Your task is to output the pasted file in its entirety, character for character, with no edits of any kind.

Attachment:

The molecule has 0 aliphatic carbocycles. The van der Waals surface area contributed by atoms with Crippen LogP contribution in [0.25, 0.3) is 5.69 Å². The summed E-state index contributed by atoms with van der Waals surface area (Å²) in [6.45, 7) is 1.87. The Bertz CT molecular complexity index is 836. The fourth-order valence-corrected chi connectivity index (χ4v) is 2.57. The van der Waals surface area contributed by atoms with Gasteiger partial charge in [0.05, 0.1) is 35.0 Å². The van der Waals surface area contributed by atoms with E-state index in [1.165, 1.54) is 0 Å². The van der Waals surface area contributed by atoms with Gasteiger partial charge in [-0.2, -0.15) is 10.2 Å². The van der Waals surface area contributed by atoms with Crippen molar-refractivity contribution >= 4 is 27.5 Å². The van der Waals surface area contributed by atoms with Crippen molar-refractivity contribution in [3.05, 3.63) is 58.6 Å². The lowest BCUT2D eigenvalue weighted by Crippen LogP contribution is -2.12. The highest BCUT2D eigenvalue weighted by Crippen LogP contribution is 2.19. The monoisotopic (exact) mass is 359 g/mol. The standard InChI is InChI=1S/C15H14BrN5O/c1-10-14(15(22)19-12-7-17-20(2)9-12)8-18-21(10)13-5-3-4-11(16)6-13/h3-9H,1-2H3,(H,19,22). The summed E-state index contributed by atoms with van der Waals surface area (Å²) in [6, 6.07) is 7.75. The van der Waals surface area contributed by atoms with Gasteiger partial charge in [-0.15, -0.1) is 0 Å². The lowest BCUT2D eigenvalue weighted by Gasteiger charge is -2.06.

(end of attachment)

The molecule has 0 aliphatic carbocycles. The van der Waals surface area contributed by atoms with Crippen LogP contribution in [0.25, 0.3) is 5.69 Å². The summed E-state index contributed by atoms with van der Waals surface area (Å²) in [6.45, 7) is 1.87. The Bertz CT molecular complexity index is 836. The fourth-order valence-corrected chi connectivity index (χ4v) is 2.57. The van der Waals surface area contributed by atoms with Gasteiger partial charge in [0.05, 0.1) is 35.0 Å². The van der Waals surface area contributed by atoms with E-state index in [1.165, 1.54) is 0 Å². The van der Waals surface area contributed by atoms with Gasteiger partial charge in [-0.2, -0.15) is 10.2 Å². The van der Waals surface area contributed by atoms with Crippen molar-refractivity contribution >= 4 is 27.5 Å². The van der Waals surface area contributed by atoms with Crippen molar-refractivity contribution in [3.05, 3.63) is 58.6 Å². The lowest BCUT2D eigenvalue weighted by Crippen LogP contribution is -2.12. The highest BCUT2D eigenvalue weighted by Crippen LogP contribution is 2.19. The monoisotopic (exact) mass is 359 g/mol. The standard InChI is InChI=1S/C15H14BrN5O/c1-10-14(15(22)19-12-7-17-20(2)9-12)8-18-21(10)13-5-3-4-11(16)6-13/h3-9H,1-2H3,(H,19,22). The summed E-state index contributed by atoms with van der Waals surface area (Å²) in [6, 6.07) is 7.75. The van der Waals surface area contributed by atoms with Gasteiger partial charge in [-0.15, -0.1) is 0 Å². The lowest BCUT2D eigenvalue weighted by Gasteiger charge is -2.06.